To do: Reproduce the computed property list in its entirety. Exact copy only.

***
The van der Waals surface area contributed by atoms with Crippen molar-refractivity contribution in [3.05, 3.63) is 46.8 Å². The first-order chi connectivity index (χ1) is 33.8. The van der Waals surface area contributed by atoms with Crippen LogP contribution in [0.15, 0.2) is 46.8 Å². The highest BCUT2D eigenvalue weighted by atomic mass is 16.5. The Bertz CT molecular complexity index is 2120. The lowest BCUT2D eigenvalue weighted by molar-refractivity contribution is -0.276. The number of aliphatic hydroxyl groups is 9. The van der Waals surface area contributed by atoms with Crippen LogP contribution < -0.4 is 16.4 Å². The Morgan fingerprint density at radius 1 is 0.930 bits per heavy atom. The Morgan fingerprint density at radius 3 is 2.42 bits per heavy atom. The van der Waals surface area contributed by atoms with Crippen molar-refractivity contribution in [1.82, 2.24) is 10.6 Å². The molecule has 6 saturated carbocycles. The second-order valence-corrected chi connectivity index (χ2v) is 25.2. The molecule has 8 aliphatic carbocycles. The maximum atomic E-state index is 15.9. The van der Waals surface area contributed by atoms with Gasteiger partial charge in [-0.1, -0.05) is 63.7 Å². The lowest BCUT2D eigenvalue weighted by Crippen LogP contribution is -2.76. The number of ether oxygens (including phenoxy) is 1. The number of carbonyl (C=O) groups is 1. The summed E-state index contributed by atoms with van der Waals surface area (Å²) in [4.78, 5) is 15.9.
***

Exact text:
The van der Waals surface area contributed by atoms with Crippen molar-refractivity contribution in [3.05, 3.63) is 46.8 Å². The first-order chi connectivity index (χ1) is 33.8. The van der Waals surface area contributed by atoms with Crippen LogP contribution in [0.15, 0.2) is 46.8 Å². The highest BCUT2D eigenvalue weighted by atomic mass is 16.5. The Bertz CT molecular complexity index is 2120. The lowest BCUT2D eigenvalue weighted by molar-refractivity contribution is -0.276. The number of aliphatic hydroxyl groups is 9. The van der Waals surface area contributed by atoms with Crippen LogP contribution < -0.4 is 16.4 Å². The Morgan fingerprint density at radius 1 is 0.930 bits per heavy atom. The Morgan fingerprint density at radius 3 is 2.42 bits per heavy atom. The van der Waals surface area contributed by atoms with Crippen molar-refractivity contribution in [1.82, 2.24) is 10.6 Å². The molecule has 6 saturated carbocycles. The second-order valence-corrected chi connectivity index (χ2v) is 25.2. The molecule has 8 aliphatic carbocycles. The maximum atomic E-state index is 15.9. The van der Waals surface area contributed by atoms with Gasteiger partial charge in [-0.1, -0.05) is 63.7 Å². The lowest BCUT2D eigenvalue weighted by Crippen LogP contribution is -2.76. The number of ether oxygens (including phenoxy) is 1. The number of carbonyl (C=O) groups is 1. The summed E-state index contributed by atoms with van der Waals surface area (Å²) in [4.78, 5) is 15.9.